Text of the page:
If you're driving south from B.C. into Washington, you can find cameras and estimated lineup times here.
If you're driving north from Washington into B.C., you can find cameras and estimated lineup times here.
You can listen to the latest border wait estimates every 10 minutes at two Vancouver-based stations, AM 730 "All Traffic" and News 1130.
After all that checking, you drive to your border crossing of choice and try not to feel betrayed if the information provided by these sources proves to be inaccurate. We'll also include a few notes about what residents and visitors can take into both countries...
If you're a U.S. resident returning to the U.S., you can find details about Customs exemptions here. If you're a foreign visitor to the U.S., you can find information here.
If you're a Canadian resident returning to Canada, you can find information about Customs exemptions here. If you're a foreign resident visiting Canada, you can find information here.
Probably just about everybody knows by know that acceptable documentation - passport, enhanced driver's license, NEXUS card - is a strict requirement to enter either country. Everybody should also know that there are strict restrictions on certain items. Two examples: Americans entering Canada on or around July 4 may well be asked if they have fireworks, which are very strictly regulated in Canada. Likewise, don't plan to take those Japanese Mandarin oranges (or any other citrus fruit) into the U.S.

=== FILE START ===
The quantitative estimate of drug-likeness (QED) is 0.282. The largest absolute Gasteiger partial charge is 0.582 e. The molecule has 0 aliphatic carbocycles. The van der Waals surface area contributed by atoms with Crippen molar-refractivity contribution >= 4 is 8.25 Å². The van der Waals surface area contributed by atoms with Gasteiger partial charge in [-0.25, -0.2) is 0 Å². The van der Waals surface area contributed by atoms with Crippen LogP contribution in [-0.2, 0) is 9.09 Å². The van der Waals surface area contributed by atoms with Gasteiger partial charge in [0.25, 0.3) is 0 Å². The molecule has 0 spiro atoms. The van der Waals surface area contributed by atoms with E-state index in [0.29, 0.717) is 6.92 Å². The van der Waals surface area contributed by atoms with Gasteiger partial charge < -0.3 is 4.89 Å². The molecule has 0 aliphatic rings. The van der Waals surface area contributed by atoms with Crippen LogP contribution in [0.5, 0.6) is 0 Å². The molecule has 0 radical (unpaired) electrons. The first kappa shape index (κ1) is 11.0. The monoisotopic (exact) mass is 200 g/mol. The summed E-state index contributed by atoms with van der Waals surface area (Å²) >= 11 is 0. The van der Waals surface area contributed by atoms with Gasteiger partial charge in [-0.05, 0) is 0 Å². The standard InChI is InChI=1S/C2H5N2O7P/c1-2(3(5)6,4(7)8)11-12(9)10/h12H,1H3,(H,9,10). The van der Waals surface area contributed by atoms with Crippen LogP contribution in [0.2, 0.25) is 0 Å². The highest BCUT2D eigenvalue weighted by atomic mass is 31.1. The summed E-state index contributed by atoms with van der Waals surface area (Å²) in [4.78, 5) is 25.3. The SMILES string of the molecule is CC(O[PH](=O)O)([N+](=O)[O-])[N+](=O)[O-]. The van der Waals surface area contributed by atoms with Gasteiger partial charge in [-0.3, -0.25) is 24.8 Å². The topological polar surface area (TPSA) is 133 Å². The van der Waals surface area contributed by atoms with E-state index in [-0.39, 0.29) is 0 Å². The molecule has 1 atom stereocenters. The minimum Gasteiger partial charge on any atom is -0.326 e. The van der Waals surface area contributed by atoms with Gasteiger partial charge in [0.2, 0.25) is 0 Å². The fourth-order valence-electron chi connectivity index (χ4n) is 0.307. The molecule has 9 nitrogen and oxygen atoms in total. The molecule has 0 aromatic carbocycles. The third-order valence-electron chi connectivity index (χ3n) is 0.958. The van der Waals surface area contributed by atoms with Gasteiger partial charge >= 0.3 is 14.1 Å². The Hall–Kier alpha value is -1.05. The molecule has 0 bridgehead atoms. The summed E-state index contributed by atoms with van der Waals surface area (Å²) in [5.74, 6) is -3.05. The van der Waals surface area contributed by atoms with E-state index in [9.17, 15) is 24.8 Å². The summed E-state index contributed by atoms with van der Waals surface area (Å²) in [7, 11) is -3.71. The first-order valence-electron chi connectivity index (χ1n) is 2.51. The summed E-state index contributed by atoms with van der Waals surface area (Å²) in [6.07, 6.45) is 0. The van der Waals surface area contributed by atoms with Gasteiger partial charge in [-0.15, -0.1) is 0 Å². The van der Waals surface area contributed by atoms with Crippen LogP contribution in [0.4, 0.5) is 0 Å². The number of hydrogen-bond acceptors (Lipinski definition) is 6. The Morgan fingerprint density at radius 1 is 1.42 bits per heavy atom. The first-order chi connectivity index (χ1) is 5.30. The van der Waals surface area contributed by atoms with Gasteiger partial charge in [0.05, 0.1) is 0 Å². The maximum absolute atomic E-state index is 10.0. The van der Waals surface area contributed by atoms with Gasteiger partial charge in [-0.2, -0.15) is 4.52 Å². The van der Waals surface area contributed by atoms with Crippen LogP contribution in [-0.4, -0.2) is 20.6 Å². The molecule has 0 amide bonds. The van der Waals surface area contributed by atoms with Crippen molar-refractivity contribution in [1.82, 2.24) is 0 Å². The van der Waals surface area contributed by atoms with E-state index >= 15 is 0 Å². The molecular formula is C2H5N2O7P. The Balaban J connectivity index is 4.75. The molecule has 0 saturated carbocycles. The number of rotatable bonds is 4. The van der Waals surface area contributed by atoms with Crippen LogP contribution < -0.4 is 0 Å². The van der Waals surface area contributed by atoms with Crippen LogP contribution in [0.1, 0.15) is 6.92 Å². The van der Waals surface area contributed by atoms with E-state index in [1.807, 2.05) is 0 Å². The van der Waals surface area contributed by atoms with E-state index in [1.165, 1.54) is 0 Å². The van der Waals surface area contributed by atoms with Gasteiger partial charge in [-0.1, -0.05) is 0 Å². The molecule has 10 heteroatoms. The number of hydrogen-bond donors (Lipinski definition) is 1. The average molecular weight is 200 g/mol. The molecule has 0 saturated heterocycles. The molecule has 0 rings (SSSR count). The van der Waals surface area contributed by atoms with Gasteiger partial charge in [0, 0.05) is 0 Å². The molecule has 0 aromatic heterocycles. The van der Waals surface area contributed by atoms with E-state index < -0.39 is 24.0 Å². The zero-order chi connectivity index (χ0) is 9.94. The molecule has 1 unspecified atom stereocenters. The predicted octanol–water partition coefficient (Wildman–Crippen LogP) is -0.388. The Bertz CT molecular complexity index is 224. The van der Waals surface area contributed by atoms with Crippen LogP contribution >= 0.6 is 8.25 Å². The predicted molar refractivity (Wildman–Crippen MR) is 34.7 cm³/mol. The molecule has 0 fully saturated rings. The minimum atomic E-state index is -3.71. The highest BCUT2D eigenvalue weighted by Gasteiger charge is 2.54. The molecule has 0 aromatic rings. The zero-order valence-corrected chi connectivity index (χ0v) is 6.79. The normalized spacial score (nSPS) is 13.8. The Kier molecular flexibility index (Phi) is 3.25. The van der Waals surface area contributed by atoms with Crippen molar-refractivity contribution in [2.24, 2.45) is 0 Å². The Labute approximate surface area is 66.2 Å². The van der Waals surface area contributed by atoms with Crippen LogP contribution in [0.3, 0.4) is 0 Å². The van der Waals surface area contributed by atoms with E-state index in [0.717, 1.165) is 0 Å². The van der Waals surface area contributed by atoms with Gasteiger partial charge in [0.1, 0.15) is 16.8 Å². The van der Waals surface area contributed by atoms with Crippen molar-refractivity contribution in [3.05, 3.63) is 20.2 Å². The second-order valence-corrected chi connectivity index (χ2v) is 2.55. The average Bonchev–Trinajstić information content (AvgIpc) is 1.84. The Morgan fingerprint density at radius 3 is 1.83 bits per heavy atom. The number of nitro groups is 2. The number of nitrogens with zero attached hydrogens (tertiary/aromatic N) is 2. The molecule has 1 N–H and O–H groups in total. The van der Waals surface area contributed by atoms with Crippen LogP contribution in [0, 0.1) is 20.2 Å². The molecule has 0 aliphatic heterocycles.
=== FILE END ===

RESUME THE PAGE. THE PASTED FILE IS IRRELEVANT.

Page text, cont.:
Try to look it up before you leave. At the worst, ask the border guard immediately about any item that you think might be a problem. We were brought some lovely Canadian flowers recently, once they'd been checked over at the border inside the US Customs Office.
Brian in particular carries a list if we have more than one or two items and babbles on with every little detail until their eyes glaze over and they wave us on. Honesty is not only best policy, it's the easiest policy to follow.